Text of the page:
Many people assume that blacks who fought in the Civil War were all slaves that may have been forced into battle. However, a new exhibit at the African-American Museum in L.A. tells many sides of the black soldier through photographs.

The exhibit is called “African-American Military Portraits from the American Civil War." It includes photos of families and soldiers who were involved in the war. There are civil war artifacts, reproductions and displays specific to the time period and the lifestyle of the black soldiers.

There’s the story of John Sharper the Printer who was working before he joined the military in Rhode Island. Although he was highly educated and respected as a professional, he chose to leave his business and join the Army.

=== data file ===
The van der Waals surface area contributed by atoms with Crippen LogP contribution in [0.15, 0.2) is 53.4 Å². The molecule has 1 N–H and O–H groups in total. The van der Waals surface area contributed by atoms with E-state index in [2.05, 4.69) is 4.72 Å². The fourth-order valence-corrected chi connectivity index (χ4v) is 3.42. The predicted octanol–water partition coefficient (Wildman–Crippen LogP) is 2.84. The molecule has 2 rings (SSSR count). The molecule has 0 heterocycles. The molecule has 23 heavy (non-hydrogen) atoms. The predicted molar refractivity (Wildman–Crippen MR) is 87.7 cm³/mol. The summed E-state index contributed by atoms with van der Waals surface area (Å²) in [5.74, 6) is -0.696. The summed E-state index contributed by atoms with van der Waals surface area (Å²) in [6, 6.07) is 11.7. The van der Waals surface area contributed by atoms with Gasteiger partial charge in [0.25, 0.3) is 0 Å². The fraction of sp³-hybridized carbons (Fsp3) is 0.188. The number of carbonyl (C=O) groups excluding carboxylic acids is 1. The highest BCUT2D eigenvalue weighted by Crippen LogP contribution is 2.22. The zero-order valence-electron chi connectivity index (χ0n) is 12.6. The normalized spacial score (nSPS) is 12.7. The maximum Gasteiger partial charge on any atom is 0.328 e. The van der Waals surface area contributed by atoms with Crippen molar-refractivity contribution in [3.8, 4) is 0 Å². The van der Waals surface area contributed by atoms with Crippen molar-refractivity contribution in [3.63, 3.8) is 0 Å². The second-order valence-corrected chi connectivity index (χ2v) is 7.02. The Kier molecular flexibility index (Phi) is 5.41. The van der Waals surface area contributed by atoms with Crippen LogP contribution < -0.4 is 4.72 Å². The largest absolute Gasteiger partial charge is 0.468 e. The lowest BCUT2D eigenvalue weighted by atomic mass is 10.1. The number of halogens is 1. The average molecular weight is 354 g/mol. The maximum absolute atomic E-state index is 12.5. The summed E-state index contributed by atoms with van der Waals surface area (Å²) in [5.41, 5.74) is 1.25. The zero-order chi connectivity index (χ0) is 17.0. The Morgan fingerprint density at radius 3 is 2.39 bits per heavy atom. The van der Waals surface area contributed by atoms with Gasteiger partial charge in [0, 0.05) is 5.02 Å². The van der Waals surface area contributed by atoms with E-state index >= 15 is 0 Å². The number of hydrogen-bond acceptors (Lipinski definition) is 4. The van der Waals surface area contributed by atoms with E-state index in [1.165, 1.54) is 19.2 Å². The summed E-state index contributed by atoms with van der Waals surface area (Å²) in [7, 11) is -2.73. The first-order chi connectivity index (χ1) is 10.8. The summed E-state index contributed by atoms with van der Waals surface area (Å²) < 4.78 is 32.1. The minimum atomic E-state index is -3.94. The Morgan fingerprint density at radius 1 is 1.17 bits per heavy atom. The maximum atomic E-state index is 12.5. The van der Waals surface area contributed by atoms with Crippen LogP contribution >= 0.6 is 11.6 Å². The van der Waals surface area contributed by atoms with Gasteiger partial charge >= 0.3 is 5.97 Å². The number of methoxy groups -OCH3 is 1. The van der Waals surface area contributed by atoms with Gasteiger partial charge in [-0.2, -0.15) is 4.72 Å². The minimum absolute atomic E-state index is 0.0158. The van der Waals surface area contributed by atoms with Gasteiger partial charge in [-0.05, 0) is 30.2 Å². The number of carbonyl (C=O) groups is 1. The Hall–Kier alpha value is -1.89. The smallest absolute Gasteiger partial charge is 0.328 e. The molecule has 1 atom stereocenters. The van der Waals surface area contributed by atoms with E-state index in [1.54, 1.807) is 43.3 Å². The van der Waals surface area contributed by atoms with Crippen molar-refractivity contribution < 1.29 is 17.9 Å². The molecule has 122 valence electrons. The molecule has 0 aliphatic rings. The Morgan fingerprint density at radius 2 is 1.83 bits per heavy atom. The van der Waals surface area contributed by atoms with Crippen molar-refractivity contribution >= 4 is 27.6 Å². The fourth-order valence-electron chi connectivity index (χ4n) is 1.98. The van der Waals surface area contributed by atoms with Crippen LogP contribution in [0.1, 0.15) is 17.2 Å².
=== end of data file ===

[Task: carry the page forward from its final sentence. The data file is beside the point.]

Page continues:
Another photo tells the story of a slave who saw a Union Army Naval ship pass by his owner’s plantation. He jumped in the water and swam out to the ship to start a new life as a sailor in the Civil War.

The exhibit was donated to the museum by the Liljenguist family and will remain as long as the display is free to the public. The event comes in time for the 150th anniversary of the Civil War. The exhibit will be on display at the African-American Museum in Los Angeles until January 20, 2013.

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